One thing I was taught in journalism school all those years ago was to make sure I didn't leave home without a pen and notebook, because you just didn't know when you might just stumble on the biggest news story of your life.
So when I went to Australia House last Tuesday night, courtesy of an invitation from Canongate, to attend the launch of Kate Grenville's latest novel, Sarah Thornhill, I was mortified to discover I'd remembered the pen, but I'd forgotten the paper!
Thank goodness, then, for my trusty little BlackBerry. Initially I planned to take notes, for my own reference, on the phone's MemoPad application. But then, in a fit of inspiration, I thought I'd try tweeting my way through the evening. And this is what followed (sadly, I wasn't organised enough to think of a hashtag so that others could follow the event, and do excuse the odd spelling mistake and grammatical error):
[I think I did: I haven't heard so many Australian accents in the one place since... well... last time I was in Australia. Oh, and Australia House is just gorgeous, all marble staircases and pillars, Corinthian columns, gleaming mahogony walls and doors, sky blue ceilings and gold leaf detailing everywhere.]
[He made quite a lovely speech, actually, and put Kate's work into a kind of academic context.]
[This is something that came out of Dr Henderson's introduction. He said this quote was something that Kate had told him earlier. I think it resonated with a lot of people at the launch, but also by those who saw this tweet and retweeted it.]
[Now, if only she had had a BlackBerry, a phone signal and access to Twitter...but of course it wouldn't look as good waving around a Smartphone at readings instead of a paper bag, would it?]
[She said she felt compelled to write down what she could hear in her head that day on the volcano. She described it as "oogie boogie" or some such, by which I think she meant it sounds a bit surreal and stupid to claim you can hear a character's voice come out of nowhere, but when inspiration strikes you have to go with it!]
[This elicited quite a few laughs from the audience. It seems most of the characters in the book are based on real people, as are many of the incidents that occur. Although she is quick to point out that the book is a novel, not history.]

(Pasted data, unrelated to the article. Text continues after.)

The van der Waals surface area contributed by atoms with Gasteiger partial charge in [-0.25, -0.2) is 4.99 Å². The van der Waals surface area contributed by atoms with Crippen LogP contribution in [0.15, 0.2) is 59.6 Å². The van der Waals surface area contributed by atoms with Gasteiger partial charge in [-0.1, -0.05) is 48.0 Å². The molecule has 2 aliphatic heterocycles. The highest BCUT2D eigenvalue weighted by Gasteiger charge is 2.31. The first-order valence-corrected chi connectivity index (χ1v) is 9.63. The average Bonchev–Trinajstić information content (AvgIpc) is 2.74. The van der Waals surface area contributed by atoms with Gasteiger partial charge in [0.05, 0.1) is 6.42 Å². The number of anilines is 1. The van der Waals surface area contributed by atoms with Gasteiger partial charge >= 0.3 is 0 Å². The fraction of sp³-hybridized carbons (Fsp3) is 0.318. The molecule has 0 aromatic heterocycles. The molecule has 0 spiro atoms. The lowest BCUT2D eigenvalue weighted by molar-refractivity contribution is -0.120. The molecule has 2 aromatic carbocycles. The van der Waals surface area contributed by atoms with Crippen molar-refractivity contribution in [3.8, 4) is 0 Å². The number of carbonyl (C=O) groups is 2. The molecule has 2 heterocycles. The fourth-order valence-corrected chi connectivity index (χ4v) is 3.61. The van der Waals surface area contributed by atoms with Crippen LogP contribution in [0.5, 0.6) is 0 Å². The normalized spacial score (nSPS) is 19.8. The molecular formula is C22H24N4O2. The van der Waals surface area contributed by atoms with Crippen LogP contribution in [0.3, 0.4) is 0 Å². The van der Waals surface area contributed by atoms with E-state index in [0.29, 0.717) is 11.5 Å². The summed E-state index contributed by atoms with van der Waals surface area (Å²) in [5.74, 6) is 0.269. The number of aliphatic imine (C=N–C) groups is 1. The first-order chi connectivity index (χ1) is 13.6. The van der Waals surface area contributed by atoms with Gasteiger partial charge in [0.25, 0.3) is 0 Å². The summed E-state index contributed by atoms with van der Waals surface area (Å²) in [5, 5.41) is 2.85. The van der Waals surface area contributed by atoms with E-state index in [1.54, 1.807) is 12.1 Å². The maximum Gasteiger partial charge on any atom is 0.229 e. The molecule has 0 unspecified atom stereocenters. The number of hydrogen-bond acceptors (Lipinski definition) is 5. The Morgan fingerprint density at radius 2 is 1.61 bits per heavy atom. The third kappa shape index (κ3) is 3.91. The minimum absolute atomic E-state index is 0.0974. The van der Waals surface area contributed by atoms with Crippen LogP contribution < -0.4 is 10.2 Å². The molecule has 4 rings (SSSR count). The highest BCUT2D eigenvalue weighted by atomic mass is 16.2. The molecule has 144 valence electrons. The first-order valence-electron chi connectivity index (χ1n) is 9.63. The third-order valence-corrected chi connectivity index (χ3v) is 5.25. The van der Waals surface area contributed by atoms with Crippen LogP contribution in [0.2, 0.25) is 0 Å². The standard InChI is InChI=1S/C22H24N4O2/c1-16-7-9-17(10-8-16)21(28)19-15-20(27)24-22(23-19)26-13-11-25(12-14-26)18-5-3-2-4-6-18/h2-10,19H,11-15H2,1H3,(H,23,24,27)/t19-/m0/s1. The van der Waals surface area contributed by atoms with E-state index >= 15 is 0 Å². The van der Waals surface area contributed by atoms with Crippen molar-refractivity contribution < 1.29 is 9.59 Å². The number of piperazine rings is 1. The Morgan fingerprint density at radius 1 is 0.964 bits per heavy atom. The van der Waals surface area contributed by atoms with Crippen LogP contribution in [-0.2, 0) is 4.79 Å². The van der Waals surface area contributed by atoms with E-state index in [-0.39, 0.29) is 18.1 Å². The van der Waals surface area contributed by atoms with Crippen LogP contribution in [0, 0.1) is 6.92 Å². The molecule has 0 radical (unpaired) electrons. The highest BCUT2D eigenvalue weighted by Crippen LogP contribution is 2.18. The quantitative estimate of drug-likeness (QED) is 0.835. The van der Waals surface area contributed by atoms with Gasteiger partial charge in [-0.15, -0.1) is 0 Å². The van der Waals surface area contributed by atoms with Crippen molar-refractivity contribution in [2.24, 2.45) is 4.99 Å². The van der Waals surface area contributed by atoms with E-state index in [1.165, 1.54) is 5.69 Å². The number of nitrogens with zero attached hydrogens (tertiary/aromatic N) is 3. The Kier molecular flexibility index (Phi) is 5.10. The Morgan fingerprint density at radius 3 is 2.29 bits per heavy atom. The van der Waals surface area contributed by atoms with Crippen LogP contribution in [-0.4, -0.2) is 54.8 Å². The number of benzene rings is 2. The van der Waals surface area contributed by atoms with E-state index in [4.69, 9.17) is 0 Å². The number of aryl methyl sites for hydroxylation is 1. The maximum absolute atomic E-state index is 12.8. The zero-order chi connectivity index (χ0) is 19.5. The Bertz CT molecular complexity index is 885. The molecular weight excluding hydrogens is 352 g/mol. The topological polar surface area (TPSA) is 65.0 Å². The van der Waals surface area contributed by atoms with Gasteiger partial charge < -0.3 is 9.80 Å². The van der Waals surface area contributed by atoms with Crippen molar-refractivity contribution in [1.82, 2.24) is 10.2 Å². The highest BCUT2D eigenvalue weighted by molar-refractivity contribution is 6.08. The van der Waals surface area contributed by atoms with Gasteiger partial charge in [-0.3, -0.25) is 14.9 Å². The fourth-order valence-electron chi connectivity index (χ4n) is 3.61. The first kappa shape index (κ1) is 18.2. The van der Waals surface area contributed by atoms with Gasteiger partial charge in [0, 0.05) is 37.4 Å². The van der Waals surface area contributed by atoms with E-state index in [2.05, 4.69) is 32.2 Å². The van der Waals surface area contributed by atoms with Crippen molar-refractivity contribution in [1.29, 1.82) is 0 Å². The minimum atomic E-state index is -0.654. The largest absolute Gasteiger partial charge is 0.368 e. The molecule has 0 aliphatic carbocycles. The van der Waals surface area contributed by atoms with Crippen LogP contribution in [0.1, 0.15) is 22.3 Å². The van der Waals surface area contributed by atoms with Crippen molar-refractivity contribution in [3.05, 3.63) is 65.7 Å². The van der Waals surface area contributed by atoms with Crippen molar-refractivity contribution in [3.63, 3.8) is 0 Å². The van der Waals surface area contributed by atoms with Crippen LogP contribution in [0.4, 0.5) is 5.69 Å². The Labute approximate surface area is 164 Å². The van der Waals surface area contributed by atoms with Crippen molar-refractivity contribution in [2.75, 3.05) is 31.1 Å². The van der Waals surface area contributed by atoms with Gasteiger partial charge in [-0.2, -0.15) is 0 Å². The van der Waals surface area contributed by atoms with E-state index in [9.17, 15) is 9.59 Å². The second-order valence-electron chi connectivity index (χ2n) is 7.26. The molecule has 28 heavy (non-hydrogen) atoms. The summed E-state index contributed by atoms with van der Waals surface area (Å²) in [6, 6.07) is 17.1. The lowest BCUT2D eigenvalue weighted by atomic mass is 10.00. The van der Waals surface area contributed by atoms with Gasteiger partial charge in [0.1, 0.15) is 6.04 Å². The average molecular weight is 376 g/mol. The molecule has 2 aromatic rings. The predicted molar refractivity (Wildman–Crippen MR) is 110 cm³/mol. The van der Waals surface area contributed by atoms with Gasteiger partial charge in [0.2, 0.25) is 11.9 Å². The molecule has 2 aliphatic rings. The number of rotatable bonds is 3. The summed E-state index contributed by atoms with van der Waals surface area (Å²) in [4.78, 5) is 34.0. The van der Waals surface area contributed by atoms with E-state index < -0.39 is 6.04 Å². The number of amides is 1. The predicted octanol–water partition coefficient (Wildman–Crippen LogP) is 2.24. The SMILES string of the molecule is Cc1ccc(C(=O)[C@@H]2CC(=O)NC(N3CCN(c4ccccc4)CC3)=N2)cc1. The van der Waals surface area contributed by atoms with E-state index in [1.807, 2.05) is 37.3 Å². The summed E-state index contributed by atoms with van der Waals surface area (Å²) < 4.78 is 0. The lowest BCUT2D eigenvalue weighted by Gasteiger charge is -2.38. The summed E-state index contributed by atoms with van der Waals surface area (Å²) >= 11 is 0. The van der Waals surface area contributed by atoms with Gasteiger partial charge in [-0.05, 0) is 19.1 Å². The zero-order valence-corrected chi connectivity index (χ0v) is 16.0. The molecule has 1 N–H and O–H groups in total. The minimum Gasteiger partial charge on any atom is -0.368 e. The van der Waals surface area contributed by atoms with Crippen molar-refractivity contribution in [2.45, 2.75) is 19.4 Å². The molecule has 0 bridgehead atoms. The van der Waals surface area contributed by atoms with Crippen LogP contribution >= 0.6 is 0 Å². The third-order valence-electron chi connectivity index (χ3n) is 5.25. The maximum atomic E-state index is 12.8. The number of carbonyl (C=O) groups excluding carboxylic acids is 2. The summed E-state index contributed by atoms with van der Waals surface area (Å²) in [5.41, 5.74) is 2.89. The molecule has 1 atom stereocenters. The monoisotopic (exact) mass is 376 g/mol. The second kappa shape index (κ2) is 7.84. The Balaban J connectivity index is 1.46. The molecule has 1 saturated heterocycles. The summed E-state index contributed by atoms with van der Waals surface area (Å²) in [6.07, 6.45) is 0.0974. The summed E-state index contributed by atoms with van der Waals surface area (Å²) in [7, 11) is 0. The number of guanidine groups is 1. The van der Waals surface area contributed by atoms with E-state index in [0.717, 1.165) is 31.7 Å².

[There are a few sex scenes in the book...]
[Now this caught my attention, because I do about 50 drafts of anything I write, even measley little blog posts like this one, and I still don't ever feel I get it right and then I find stupid errors weeks later! I don't think Kate was exaggerating either — this was a real figure. Just goes to prove that the writing that looks the most effortless takes a lot of effort! Budding authors take note.]
[Something else for budding writers to take note of. How many times do we read scenes and dialogue that feels false? Or meet characters that don't ring true?]
After her reading and speech, there were questions from the floor — Diana Athill, sitting in the front row next to Jamie Byng, was the first to put up her hand — and then it was time to grab a glass of wine, mingle with others and queue up to get your book signed.
I ended up having a lovely chat with her about all kinds of things, including the cost of books in Australia, whether men read her novels and the importance of social media and blogging to promote books.
She is one of the most down-to-earth and approachable writers I've ever met — and so genuinely interested in the people who read her work. I could have chatted to her all night! [Apologies to the people in the queue behind me; they must have been cursing me for being such a time-hog.]
Thanks to Anna Frame at Canongate for the invitation. It was lovely to meet you and the perfect way to conclude my Australian Literature Month.
And yes, dear readers, I'll get that review of Sarah Thornhill written very soon. Now where's my notebook... unless you want me to review it via Twitter? :-)